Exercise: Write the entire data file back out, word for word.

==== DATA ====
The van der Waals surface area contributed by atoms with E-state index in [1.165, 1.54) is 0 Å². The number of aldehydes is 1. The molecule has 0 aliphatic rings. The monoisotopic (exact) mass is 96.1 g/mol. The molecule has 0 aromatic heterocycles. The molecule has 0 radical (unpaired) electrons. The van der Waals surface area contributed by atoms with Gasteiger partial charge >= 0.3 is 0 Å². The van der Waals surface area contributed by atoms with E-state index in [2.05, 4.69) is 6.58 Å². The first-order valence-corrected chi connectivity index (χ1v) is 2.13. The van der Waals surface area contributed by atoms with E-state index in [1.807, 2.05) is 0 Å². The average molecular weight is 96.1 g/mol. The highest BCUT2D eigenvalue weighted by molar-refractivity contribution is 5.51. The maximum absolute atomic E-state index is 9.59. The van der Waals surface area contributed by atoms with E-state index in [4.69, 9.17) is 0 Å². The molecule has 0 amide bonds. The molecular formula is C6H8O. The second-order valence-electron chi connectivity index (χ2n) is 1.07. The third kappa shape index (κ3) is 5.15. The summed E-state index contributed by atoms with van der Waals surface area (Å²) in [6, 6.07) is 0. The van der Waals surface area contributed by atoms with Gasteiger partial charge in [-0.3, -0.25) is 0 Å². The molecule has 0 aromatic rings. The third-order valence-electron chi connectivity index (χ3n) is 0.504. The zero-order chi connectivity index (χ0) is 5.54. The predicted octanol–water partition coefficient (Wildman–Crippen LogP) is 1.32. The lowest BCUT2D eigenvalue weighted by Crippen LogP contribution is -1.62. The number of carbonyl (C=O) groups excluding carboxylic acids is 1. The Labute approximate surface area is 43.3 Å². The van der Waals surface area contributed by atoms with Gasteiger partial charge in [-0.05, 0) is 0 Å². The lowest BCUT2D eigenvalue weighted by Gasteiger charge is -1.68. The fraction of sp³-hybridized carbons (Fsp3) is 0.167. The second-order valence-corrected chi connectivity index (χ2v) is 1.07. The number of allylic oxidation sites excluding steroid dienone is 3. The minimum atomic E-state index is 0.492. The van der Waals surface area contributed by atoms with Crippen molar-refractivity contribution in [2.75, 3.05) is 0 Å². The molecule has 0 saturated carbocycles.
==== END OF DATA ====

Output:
The van der Waals surface area contributed by atoms with E-state index in [1.165, 1.54) is 0 Å². The number of aldehydes is 1. The molecule has 0 aliphatic rings. The monoisotopic (exact) mass is 96.1 g/mol. The molecule has 0 aromatic heterocycles. The molecule has 0 radical (unpaired) electrons. The van der Waals surface area contributed by atoms with Gasteiger partial charge >= 0.3 is 0 Å². The van der Waals surface area contributed by atoms with E-state index in [2.05, 4.69) is 6.58 Å². The first-order valence-corrected chi connectivity index (χ1v) is 2.13. The van der Waals surface area contributed by atoms with E-state index in [1.807, 2.05) is 0 Å². The average molecular weight is 96.1 g/mol. The highest BCUT2D eigenvalue weighted by molar-refractivity contribution is 5.51. The maximum absolute atomic E-state index is 9.59. The van der Waals surface area contributed by atoms with E-state index in [4.69, 9.17) is 0 Å². The molecule has 0 amide bonds. The molecular formula is C6H8O. The second-order valence-electron chi connectivity index (χ2n) is 1.07. The third kappa shape index (κ3) is 5.15. The summed E-state index contributed by atoms with van der Waals surface area (Å²) in [6, 6.07) is 0. The van der Waals surface area contributed by atoms with Gasteiger partial charge in [-0.3, -0.25) is 0 Å². The molecule has 0 aromatic rings. The third-order valence-electron chi connectivity index (χ3n) is 0.504. The zero-order chi connectivity index (χ0) is 5.54. The predicted octanol–water partition coefficient (Wildman–Crippen LogP) is 1.32. The lowest BCUT2D eigenvalue weighted by Crippen LogP contribution is -1.62. The number of carbonyl (C=O) groups excluding carboxylic acids is 1. The Labute approximate surface area is 43.3 Å². The van der Waals surface area contributed by atoms with Gasteiger partial charge in [-0.05, 0) is 0 Å². The lowest BCUT2D eigenvalue weighted by Gasteiger charge is -1.68. The fraction of sp³-hybridized carbons (Fsp3) is 0.167. The second-order valence-corrected chi connectivity index (χ2v) is 1.07. The number of allylic oxidation sites excluding steroid dienone is 3. The minimum atomic E-state index is 0.492. The van der Waals surface area contributed by atoms with Crippen molar-refractivity contribution in [2.75, 3.05) is 0 Å². The molecule has 0 saturated carbocycles.